Last Friday I learned to brew beer for the first time with my friend, Matt Shotick. He is knowledgable and passionate about beer, so it was fun learning how to brew from him. It is a long process (a lot waiting for water to boil) but the wait is full of incredible smells and the always satisfying feeling of knowing you took the time and effort to create something delicious. Sure, you could purchase a beer rather than make your own, but drinking one you brewed yourself will always be so much more special.
I am always excited to learn how to make foods and beverages from scratch. I do not want to be detached from the process of making food. I'd rather bake a fresh loaf of bread than purchase a loaf full of strange ingredients, baked 3-7 days ago, wrapped in plastic. Being self-reliant is incredibly empowering and it is always fun to learn how food and beverages are created.
Matt made a Saison beer with lavender and pepper.
There were 3 different types of hops added to the brew. They each have different scents and flavors.
He started by boiling water then pouring the boiled water over crushed grain and filtering the grain from the liquid. The grain is in the orange tub and Shotick is pouring the boiling water over it. There was a mesh bottom in the tub so the grain didn't go into the pot on the ground. This was how the malt extract was made. You can purchase the malt extract and skip this process but it is more expensive.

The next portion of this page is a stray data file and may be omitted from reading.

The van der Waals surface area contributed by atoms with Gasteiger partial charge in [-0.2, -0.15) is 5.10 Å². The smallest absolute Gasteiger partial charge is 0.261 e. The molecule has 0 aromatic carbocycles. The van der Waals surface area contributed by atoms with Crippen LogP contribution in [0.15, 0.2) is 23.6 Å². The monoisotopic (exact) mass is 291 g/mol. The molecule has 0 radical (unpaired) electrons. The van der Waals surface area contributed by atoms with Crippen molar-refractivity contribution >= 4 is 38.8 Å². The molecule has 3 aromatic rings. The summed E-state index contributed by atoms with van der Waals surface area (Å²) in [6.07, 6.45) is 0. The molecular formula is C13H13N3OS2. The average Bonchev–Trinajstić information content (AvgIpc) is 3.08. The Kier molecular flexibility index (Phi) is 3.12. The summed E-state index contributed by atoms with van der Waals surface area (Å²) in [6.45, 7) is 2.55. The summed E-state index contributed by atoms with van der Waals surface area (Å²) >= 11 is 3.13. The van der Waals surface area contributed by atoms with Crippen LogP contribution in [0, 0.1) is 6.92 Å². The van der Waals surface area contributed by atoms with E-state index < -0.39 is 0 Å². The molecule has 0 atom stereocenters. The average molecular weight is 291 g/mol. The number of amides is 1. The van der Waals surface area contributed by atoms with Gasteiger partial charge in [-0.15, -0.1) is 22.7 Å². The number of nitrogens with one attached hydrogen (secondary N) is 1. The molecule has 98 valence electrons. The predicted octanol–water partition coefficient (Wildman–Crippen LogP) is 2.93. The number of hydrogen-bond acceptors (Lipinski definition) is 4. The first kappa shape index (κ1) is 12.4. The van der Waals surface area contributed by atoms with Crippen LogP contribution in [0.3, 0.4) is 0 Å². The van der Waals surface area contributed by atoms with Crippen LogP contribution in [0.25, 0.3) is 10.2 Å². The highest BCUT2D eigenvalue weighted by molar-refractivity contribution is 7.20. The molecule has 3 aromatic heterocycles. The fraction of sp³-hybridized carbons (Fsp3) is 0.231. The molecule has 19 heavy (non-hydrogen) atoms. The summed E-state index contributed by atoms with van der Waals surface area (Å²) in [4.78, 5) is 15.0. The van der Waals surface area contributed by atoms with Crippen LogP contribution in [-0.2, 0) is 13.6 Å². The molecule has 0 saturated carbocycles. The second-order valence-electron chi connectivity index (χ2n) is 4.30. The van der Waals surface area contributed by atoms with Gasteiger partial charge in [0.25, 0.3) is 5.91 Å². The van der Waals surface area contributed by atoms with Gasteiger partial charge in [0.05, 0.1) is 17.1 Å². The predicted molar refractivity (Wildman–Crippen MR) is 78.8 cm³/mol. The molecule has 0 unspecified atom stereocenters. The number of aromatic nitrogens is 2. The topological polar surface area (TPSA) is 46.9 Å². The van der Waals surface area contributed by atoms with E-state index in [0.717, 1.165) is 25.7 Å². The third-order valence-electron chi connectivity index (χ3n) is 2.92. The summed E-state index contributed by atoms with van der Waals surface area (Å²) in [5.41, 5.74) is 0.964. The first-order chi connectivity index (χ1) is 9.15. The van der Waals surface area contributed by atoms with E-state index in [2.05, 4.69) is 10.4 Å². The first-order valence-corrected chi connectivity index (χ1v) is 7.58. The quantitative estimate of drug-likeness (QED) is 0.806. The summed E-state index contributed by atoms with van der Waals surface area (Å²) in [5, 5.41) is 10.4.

He then brought the malt extract to a boil for an hour. You add the types of hops and spices in at different times depending on how much of the flavor you want to have in the beer. So we started with a specific bag of hops (I can not remember which one). About 20 minutes later he added another type of hops and the pepper and 5 minutes before the hour of boiling was up he added the last bag of hops and the lavender. The lavender was added at the end so the beer wouldn't taste much of lavender but the scent of lavender would be there.
After the brew boiled for an hour we needed to chill it down quickly and add the yeast. Matt placed the immersion chiller (the copper spiral) into the brew which quickly cooled the brew down. If the temperature was too high it would kill the yeast. But if we let the brew cool down without the immersion chiller it would take many hours to cool and bacteria would most likely find its way into the brew. The brew was chilled down in 20 minutes with the immersion chiller.
After the yeast was added we filtered the brew of any chunky remnants. The brew was then sealed up and left to ferment, I believe for about two weeks. At some point Matt will add more hops (this is called dry hopping) to the brew and let that sit. Then the beer will be bottled which I hope to be a part of.
And this is Theo, the scruffy pup of Matt and Kimber. Theo is amazing and a crucial member of the brewing process.